Training entrepreneurship & open science soft skills in PhDs students through the use of commercial video games with softskills.games
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In this article we explain the content and the structure of the new educational innovation project with a start date in February 2021 and with a duration of 24 months, under the Horizon 2020 framework, Science with and for society european call with code H2020-SwafS-08-2019-2020, as a CSA Coordination and support action.
As we have shown in our previous articles, the European Union is gaining more and more awareness of the soft skills importance in academic and work environments. Therefore a series of demands for projects related to these educational innovation needs are emerging at an european level.
This project, called Video gamEs foR Skills trAining or VERSA, aims specifically at developing soft skills related to entrepreneurship and open science through the use of commercial video games and the softskills.games methodology, thus covering the explicit needs for educational innovation in soft skills and the interests of both the European Commission and the participants in the project itself.
The target of users are PhD students from the different universities of the Aurora Network that participate in the project and are part of the consortium, specifically the Universidad Rovira i Virgili, University of Innsbruck y Vrije Universiteit Amsterdam. In this way, as a result and expected impact, students will acquire a fun, innovative and different training that will improve their soft skills and enrich their professional profile to empower and help them overcome the job challenges that they may face in the near future. In addition to providing an added value to the doctoral training programs of the universities involved.
Structure and methodology
The structure of the project is as follows:
- Preparation and survey
At the beginning of the project there will be 2 months of preparation of the training modules (although they are already defined as shown below) together with the coaching sessions and standardized tests that are part of the process of evaluation and collection of qualitative and quantitative data. Besides, a survey will be carried out with interested students to assess both their current level of soft skills and their preference for the completion of certain training modules of the project.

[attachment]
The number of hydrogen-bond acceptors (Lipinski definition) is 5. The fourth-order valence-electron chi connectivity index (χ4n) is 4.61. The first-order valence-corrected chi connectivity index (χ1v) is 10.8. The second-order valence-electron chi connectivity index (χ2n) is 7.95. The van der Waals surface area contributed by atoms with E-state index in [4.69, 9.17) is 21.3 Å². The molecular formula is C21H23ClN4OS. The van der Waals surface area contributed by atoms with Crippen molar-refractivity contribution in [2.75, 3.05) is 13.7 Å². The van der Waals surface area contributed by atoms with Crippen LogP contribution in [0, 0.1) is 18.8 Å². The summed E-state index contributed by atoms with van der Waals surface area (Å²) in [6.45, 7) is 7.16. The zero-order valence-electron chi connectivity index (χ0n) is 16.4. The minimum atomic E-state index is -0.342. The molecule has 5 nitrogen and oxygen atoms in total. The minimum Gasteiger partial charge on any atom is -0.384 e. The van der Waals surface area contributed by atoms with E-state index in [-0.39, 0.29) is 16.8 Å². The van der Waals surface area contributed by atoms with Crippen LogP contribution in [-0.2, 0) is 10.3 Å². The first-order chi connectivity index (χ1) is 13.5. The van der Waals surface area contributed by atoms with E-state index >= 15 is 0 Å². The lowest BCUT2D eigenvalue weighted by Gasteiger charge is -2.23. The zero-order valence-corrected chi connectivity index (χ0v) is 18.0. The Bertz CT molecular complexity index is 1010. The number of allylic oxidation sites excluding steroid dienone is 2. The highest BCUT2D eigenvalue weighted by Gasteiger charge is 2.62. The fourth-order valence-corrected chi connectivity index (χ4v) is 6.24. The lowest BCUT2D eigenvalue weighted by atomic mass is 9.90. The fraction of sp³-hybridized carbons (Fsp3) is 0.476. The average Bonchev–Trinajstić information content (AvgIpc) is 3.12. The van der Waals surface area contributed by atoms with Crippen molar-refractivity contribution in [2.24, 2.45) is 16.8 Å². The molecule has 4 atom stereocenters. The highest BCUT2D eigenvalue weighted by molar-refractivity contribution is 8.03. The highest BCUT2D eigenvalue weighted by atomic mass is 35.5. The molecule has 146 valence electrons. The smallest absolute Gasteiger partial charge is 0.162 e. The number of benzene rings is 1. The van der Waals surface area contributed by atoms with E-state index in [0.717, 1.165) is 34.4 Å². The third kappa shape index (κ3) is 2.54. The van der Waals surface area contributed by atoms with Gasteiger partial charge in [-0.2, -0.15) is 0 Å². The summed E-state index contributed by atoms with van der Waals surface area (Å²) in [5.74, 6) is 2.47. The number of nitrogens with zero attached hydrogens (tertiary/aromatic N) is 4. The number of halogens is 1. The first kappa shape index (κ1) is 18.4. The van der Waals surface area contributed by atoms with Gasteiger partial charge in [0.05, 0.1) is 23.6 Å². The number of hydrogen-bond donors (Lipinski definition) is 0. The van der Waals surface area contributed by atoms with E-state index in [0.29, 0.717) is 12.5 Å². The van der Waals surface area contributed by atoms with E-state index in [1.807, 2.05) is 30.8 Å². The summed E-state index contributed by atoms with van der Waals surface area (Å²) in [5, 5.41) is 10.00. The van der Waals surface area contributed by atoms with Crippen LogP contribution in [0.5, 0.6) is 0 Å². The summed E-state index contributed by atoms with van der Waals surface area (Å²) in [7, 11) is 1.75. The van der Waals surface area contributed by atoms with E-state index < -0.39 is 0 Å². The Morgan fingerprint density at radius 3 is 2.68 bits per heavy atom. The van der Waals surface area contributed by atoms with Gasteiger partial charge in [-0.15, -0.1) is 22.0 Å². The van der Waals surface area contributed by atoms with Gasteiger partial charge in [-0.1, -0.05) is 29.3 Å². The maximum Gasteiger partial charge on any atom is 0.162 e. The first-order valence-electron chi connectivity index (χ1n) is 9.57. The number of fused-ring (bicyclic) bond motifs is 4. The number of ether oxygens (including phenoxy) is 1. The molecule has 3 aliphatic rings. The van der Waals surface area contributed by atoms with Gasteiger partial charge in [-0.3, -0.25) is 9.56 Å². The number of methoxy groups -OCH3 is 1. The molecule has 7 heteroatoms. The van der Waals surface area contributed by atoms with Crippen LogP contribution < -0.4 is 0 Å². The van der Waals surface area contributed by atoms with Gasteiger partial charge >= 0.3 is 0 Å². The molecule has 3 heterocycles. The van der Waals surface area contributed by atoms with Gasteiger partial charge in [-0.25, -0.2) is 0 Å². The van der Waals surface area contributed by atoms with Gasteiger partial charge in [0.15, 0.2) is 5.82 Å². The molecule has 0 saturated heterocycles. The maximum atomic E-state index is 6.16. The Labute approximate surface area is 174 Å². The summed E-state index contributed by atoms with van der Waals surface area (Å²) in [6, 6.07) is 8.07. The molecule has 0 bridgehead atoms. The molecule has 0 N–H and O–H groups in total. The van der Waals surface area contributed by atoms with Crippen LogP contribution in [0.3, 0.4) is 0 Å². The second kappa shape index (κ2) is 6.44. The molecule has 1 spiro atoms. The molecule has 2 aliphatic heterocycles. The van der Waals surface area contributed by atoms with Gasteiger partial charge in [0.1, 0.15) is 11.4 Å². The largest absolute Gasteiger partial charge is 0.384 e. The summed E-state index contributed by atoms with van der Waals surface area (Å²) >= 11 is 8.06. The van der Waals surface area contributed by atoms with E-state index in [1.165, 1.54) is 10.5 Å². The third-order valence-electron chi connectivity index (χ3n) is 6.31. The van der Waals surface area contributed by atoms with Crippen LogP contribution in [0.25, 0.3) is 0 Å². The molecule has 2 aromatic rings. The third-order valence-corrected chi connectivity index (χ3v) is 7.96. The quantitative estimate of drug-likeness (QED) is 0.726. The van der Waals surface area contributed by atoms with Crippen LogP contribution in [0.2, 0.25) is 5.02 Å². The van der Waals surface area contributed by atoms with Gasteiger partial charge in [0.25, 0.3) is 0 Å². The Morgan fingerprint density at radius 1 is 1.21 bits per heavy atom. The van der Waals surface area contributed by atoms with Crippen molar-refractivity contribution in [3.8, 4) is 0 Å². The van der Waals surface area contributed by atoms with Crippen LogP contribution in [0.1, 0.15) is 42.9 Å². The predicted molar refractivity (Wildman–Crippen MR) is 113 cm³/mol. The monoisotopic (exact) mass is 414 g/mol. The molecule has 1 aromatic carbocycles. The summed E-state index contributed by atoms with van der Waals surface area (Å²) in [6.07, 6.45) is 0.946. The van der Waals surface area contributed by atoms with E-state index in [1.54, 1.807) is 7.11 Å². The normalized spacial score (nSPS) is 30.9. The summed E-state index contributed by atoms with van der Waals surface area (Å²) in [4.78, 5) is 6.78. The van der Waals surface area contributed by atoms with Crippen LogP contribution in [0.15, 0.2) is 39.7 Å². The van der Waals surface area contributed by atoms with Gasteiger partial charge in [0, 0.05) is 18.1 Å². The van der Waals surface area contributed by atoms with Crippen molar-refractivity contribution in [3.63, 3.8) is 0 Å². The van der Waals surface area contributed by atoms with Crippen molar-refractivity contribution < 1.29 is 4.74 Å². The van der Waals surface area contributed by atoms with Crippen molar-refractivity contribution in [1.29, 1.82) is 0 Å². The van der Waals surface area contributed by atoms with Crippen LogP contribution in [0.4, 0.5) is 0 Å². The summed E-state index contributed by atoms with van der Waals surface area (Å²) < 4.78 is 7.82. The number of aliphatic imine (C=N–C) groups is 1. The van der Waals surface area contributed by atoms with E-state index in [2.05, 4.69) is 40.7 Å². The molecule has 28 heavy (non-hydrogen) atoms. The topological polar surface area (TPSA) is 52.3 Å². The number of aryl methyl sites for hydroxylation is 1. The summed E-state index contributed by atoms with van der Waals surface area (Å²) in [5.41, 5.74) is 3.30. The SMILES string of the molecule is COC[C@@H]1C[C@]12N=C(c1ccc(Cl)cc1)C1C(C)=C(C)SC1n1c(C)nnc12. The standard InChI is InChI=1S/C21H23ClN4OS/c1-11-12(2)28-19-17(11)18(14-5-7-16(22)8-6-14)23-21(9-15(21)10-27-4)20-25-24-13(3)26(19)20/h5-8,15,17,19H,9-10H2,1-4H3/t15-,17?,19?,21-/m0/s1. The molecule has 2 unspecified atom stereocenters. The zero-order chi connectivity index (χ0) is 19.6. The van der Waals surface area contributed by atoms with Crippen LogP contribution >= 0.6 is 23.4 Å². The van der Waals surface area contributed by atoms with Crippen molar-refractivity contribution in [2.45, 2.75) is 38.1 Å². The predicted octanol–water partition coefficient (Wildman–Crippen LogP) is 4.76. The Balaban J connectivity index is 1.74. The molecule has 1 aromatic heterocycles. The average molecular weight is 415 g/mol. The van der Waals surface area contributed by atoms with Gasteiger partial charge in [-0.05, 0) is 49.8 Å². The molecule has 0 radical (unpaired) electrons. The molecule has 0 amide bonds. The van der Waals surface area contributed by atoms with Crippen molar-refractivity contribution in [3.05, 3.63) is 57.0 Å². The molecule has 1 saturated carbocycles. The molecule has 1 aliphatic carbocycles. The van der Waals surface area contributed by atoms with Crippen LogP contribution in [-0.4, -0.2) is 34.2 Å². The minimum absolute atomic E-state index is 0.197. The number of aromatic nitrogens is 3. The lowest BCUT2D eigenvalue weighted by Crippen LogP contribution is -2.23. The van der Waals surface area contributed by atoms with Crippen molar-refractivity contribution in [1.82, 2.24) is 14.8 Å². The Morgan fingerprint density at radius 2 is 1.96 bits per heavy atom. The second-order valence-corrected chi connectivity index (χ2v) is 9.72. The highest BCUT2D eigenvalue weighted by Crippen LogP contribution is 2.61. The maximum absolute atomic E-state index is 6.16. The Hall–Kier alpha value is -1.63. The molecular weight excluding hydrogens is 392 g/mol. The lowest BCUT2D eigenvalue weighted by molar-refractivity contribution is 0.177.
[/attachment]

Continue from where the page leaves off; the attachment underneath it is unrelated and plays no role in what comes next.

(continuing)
- Initial meeting
There will be a meeting at the end of March with all the students to do the technical onboarding. This is, the creation of the different accounts both on Steam and in softskills.games, as well as the download of Steam and possible games already chosen, and explain the project in more detail and answer questions. It was initially designed in Tarragona in a presencial way, although we anticipate that we will have to do it online given the circumstances.
- Training modules
The 8 soft skills training modules will begin at the beginning of April. Each one of them will last between 2 and 3 months (coinciding in academic periods and excluding summer holidays), extending the duration of the skills training until November 2022. The training modules are shown in the following table and in addition to being specific to a soft skill and a video game, they also have a pre-post test evaluative model and a coaching session which objective is to help to understand the influence of the soft skill on academic performance and situations of daily life, making group dynamics about what is learned in the video game. In addition the Universities will provide the students with some ECTs if they do the 3 minimum training modules.
|Video game||Soft Skill|
|Module 1||Portal 2||Cognitive Flexibility|
|Module 3||Anomaly 2||Critical Thinking|
|Module 4||Train Valley||Complex Problem Solving|
|Module 5||Fallout Shelter||People/Team Management|
|Module 6||Mini Guns||Time Management|
|Module 7||Gems of Wars||Judgement & Decision Making|
|Module 8||Alien Swarm Reactive Drop||Goal Setting|
Regarding the training and evaluation methodology, we will follow the model established by Soft Skills Games, that is, the behavior of the players within video games will dictate the soft skills of their profile.